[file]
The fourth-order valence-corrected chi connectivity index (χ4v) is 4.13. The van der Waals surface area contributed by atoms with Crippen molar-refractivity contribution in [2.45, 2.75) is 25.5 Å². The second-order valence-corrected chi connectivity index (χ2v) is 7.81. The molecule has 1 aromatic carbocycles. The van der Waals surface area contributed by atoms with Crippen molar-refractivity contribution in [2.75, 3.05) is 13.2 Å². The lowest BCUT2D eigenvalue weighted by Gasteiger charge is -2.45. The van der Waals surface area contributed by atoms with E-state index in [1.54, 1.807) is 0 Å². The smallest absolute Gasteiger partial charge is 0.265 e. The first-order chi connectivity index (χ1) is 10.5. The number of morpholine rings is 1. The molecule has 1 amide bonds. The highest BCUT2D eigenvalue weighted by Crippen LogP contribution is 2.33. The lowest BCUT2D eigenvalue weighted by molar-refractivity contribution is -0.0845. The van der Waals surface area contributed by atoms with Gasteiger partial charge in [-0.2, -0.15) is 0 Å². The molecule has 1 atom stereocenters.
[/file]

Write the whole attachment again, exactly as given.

The fourth-order valence-corrected chi connectivity index (χ4v) is 4.13. The van der Waals surface area contributed by atoms with Crippen molar-refractivity contribution in [2.45, 2.75) is 25.5 Å². The second-order valence-corrected chi connectivity index (χ2v) is 7.81. The molecule has 1 aromatic carbocycles. The van der Waals surface area contributed by atoms with Crippen molar-refractivity contribution in [2.75, 3.05) is 13.2 Å². The lowest BCUT2D eigenvalue weighted by Gasteiger charge is -2.45. The van der Waals surface area contributed by atoms with E-state index in [1.54, 1.807) is 0 Å². The smallest absolute Gasteiger partial charge is 0.265 e. The first-order chi connectivity index (χ1) is 10.5. The number of morpholine rings is 1. The molecule has 1 amide bonds. The highest BCUT2D eigenvalue weighted by Crippen LogP contribution is 2.33. The lowest BCUT2D eigenvalue weighted by molar-refractivity contribution is -0.0845. The van der Waals surface area contributed by atoms with Gasteiger partial charge in [-0.2, -0.15) is 0 Å². The molecule has 1 atom stereocenters.